London Author Fair by Dan Holloway

Last year, Authoright took a big step towards concretising the changing publishing landscape by sponsoring an Author Lounge at the London Book Fair. That was a huge success, in terms of numbers at least, the room consistently sardined to the gunwhales. This year they have gone one further and launched the first ever London Author Fair (I was lucky enough to be asked to give a workshop on how to give killer talks, and collaborating with people from the other branches of the arts - you can download my notes and slides here). Hosted at Covent Garden’s Hospital Club and mixing seminars and workshops, around 400 writers gathered together to hear industry leaders and innovators deliver a programme dedicated to putting writers, however published, at the heart of the publishing industry.

Emblazoned across the venue under the visual of a fist that blended every shade of historic political activism, the Fair came together under the slogan “Writers Unite” (which was, of course, not just a slogan but a hashtag for the day’s events across twitter). But is it possible to unite so disparate a group of people who are, by their nature, individuals? And is there a danger that writers speaking together will remain just that, writers speaking together, the reversal of the old days where they went to listen to the industries failing to see their corollary as the industry stays uninterestedly away from this new conversation?
(the best thing about conferences is always the people - here are the wonderful Alice Furse, Jane Davis and Rohan Quine)

The timing of London Author Fair, with its aim of empowering authors and placing the at the heart of publishing’s business conversation, turned out to be fortuitous, coming as it did right on the back of Hugh Howey’s Author Earnings reports and vocal calls to put authors at the centre of publishing.

One of the refreshing things about London Author Fair, for all it sought to differentiate itself from other writers’ conferences by making itself about the business rather than the craft of writing, was the way it embraced diversity within the authorial community. “Haven’t we reached the stage,” said Authoright’s CEO Gareth Howard, “where we can stop talking about self-published and traditionally published, and just talk about published?” At the moment these remarks still have a ring of rhetoric. They are wishes not realities. But the wishes are good ones. First there’s the desire to move on from seeing each other as opposing sides to be viewed with suspicion. As long as authors see themselves on different sides of a divide, and devote themselves to eyeing each other across it, they will never truly be able to get on with positioning themselves in the wider publishing industry. There may or may not be, as many claim, an industry that bloats itself on writers and is best served by keep writers in their place. But it’s certainly true that if writers really want to be at the heart of publishing they need to stop wasting their time with their own internal differences.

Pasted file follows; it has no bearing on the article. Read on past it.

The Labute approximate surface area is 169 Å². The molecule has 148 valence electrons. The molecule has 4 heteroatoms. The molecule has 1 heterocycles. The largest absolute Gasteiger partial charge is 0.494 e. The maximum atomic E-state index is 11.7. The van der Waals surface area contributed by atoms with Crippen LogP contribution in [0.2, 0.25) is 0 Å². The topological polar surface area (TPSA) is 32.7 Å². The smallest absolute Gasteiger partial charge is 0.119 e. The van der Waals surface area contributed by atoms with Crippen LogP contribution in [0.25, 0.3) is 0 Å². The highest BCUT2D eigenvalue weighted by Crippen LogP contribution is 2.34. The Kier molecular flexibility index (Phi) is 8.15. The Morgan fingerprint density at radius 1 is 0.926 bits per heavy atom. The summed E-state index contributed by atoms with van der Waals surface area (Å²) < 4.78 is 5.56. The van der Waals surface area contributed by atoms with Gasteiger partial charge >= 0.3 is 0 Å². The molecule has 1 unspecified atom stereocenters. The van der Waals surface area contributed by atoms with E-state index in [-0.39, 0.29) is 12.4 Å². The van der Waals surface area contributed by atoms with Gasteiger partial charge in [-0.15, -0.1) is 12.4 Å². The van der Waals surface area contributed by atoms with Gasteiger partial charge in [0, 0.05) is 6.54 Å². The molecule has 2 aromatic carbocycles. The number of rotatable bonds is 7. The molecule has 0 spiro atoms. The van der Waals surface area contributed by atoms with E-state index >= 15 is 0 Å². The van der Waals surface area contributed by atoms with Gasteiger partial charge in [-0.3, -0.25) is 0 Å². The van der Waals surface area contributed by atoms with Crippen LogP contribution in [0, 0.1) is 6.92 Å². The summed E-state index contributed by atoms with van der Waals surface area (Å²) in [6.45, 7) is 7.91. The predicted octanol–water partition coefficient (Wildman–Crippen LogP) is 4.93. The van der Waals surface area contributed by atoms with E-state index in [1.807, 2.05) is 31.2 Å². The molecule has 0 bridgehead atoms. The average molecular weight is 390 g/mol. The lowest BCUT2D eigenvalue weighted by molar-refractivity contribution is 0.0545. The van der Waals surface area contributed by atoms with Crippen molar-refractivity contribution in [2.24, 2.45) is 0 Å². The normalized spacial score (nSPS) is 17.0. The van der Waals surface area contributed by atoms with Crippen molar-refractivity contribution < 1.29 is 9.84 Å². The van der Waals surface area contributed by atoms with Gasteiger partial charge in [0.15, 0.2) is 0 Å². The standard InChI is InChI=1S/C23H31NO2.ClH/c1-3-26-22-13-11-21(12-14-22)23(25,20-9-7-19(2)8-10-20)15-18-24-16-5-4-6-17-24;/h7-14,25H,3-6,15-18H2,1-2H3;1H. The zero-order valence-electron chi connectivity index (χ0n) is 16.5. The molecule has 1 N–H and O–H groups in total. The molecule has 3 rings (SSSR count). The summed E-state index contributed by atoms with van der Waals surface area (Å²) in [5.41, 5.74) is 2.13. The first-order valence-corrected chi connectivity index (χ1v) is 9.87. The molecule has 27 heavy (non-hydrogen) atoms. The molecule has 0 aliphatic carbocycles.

Second, there is a desire to put an end to the business of definitions, and get on with the business of making books. Not worrying about what you call it if a publisher does your marketing or if you hire your own copy editor, but talking about what needs to be done to make each book the best it can be and deliver it to the hands of its natural readers.

There was also, beneath the talk about democratisation, a genuine interest in talking about diversity, in engaging all writers, from all sides of what are seen as the traditional divides. Not just were self-published and traditionally published writers placed together, poets were placed on a platform with literary fiction and bestselling genre writing. And the involvement of major sponsor Blurb, the design led company whose speciality is producing beautiful physical editions of illustrated, photographed, poetic, and complexly formatted editions, further emphasised this commitment to diversity. “Our aim,” said Blurb’s CEO Eileen Gittins, whose background is the melting pot of Silicon Valley, “was to move publishing from being about the talent of the few to the talent of the many” by giving authors the tools to create a book that is the best expression possible of an author’s vision.